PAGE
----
What put Webb over was social skill (much) in addition to waspish and one-of-kind screen persona. He was a bitchier W.C. Fields who'd not back from his edge to be lovable. Once comedy found Webb, he was unstoppable. Sitting Pretty and then Cheaper By The Dozen were massive hits, two million or more for each in profit. Sequels and follow-ups were, if not as lush, dependable. To social panache mentioned, I'd say that's where Webb consolidated stardom and made friend of everyone powerful in the business. He charmed Zanuck and played lawn croquet at the mogul's Sunday gathers. DFZ had friends among those in Fox employ, but he was a true fan of Clifton Webb. The cycle of CW in comedy went right to end of the 50's, and I'd propose, kept the star at peak of a public's awareness thanks to most backlog showing up on NBC Saturday nights, their prime and premiere post-48 showcase of Fox features a must-weekend-see for tele-viewers. Dreamboat, by the way, picked up another $200K for the NBC sale, its net bow on 11-25-61 (Variety on 2-13-6reported that per-title price for a first NBC movie season).

Dreamboat raises practical questions, first which, could anyone who was a major attraction in the 20's blend seamlessly into private life and not be recognized, let alone in a campus setting where they address groups every day? It takes TV exposure of his old films, presumably not seen in years, for "Thornton Sayre" to be unmasked as "Bruce Blair," this result of negatives "being bought for peanuts" by programmer Fred Clark. So here's next inquire: How many silent features played the home box during early 50's? I understand some of Fairbanks did, and maybe stuff Joe Schenck or other independents owned, but what else? I said features now, not short comedies or cartoons. I know those were fed to kiddies from early on. What burns Thornton Sayre is oldies run every week, and nationwide. That would mean network, and I know of no dedicated net series for pre-talkers for whole of the 50's, or in all of TV history for that matter (closest would be Silents, Please, where ABC offered truncated features).

Sayre-daughter Anne Francis is invited by the mean girl sorority to a Bruce Blair broadcast, idea being to humiliate her before a crowd. Fox clearly had it in for Greek systems, if not college structure as a whole. Once-respected instructor Sayre can only save his job by heading Gotham way to bell network fat cats, one of whom is his old co-star Ginger Rogers, now in league with Clark and junk merchants we presume made up all of televised output. Largest laughs of Dreamboat come where Bruce Blair and "Gloria Marlowe" (Rogers) do silent emoting, these clips very much 50's concept of what wowed 20's public. Audiences were flattered and amused to see voiceless films ridiculed. How far we had come from such primitive entertainment! For all of rankle purists get from the jape, Bruce Blair's recreated vehicles are funny, him less a Valentino than John Gilbert, or perhaps Ronald Colman in first flowering. There is a Zorro send-up, desert dashings, WWI aviating, most of genres we then and now associate with vanished time. The clips seem less a mockery of silents because they are so enjoyable. I wonder if exiting moviegoers in 1952 thought of giving more relics a go, especially if they were this much fun.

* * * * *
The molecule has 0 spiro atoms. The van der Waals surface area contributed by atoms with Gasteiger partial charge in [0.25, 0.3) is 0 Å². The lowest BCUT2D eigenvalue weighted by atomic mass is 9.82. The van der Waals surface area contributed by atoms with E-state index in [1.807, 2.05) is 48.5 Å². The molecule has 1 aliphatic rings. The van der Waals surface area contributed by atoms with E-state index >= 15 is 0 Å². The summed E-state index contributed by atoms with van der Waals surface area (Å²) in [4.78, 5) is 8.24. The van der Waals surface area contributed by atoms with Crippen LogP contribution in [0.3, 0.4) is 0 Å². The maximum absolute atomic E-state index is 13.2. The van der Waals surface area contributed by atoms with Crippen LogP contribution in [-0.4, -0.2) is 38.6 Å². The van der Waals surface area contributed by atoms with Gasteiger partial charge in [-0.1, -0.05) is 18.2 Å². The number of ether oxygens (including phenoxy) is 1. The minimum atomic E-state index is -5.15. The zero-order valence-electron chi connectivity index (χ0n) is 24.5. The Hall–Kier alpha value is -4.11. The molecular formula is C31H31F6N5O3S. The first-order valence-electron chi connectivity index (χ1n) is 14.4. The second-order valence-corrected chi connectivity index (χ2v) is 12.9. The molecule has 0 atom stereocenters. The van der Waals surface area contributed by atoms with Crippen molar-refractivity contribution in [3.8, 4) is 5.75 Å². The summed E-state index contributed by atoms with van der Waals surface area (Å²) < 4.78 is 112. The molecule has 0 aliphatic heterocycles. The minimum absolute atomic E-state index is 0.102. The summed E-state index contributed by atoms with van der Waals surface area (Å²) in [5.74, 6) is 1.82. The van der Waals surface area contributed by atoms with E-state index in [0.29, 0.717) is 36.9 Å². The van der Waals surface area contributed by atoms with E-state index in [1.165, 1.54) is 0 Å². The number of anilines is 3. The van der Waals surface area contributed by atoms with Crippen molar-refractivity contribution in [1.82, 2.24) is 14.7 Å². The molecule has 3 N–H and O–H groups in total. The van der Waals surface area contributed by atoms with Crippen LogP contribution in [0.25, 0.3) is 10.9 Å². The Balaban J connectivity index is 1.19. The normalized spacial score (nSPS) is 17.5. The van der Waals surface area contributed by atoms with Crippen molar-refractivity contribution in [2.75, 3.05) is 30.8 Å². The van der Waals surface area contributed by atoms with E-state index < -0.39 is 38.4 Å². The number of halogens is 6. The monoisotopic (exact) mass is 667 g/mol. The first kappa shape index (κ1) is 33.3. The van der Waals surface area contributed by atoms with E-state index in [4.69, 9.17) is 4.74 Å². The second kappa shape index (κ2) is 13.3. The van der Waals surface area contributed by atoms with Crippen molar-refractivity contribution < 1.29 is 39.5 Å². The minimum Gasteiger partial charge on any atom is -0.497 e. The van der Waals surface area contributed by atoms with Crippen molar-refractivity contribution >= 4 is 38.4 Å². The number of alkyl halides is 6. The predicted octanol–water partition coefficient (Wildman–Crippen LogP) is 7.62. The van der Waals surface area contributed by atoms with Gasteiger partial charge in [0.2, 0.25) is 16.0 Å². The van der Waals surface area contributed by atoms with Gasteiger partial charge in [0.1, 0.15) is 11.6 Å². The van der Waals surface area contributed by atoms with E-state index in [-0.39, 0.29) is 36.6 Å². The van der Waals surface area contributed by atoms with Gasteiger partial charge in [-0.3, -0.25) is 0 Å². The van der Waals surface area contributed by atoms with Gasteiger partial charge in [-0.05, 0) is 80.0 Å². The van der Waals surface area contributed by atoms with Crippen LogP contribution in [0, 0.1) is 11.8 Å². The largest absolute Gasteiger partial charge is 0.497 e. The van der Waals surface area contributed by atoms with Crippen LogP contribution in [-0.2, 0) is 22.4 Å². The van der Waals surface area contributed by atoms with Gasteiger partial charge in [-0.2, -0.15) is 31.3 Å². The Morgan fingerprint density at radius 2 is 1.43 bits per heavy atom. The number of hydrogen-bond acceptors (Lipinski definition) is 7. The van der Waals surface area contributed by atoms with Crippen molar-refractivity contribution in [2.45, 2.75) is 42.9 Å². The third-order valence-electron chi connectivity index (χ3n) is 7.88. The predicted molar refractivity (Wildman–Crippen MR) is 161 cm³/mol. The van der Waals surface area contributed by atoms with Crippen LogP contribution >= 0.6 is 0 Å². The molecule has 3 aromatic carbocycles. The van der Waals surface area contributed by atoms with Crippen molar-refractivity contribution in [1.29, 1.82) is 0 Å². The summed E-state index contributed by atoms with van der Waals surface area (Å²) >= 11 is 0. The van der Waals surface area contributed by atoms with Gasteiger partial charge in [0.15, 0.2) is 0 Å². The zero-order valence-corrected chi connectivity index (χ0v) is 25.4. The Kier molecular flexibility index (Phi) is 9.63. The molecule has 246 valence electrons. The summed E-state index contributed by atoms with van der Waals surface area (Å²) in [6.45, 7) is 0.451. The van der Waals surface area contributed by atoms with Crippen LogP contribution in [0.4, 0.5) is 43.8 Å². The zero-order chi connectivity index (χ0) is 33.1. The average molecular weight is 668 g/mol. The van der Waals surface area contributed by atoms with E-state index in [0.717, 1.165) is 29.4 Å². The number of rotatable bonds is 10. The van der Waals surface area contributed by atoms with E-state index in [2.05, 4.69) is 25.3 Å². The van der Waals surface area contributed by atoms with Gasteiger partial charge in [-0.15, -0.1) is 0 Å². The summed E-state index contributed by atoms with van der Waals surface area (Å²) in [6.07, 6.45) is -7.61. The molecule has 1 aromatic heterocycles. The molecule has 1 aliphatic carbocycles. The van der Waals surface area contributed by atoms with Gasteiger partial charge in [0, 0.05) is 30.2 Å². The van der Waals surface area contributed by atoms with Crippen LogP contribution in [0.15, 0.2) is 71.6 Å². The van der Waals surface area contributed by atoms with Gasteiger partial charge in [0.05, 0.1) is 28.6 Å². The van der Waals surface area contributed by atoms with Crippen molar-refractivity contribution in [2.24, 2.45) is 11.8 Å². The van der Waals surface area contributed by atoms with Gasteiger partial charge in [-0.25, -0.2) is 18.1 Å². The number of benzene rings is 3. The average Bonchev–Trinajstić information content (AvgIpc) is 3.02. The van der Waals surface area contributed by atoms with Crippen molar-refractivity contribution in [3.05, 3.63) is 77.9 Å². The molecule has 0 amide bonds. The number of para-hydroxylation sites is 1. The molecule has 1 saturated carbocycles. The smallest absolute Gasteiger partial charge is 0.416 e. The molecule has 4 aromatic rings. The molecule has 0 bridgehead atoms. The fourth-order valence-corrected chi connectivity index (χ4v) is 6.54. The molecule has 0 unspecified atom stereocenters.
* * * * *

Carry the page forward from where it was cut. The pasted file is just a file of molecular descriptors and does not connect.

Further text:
An aside with regard 50's, specifically Fox, ideal of appeal, re distaff talent. 1952 saw a number of women on 20th contract, none so sky-high as Marilyn Monroe by that year, hers a cat-bird seat not to be seized by any of rivals through rest of a decade. But how does the contest play in retrospect? That is, sixty-five long years in retrospect? For me at least, Monroe is more the Bruce Blair of stone-age standard at allure, Anne Francis infinitely more appealing as a "museum type" presented in Dreamboat as so drab that network go-getter Jeffrey Hunter has to be arm-twisted into taking her out. I always thought of Francis as very much the dish that Monroe was proposed to be in Don't Bother To Knock, a same year launch of MM as starring sex bomb and presumed object of patron desire. Audiences were always manipulated as to who their idols should be, be it in Bruce Blair's day, or our own. What of those who think outside the box where it comes to instinctive response? Anne Francis in Dreamboat and Jean Peters in following year's Niagara beat socks off Monroe for me, that no slam on MM, unless lure is assumed to be all she ever had to offer. I've suspected more of late that it is women who today are more fascinated by Marilyn Monroe, for reasons I'll not try to divine. Dreamboat is available from Fox On-Demand DVD, but watch for it instead on TCM or FXM, where it plays HD and looks fine.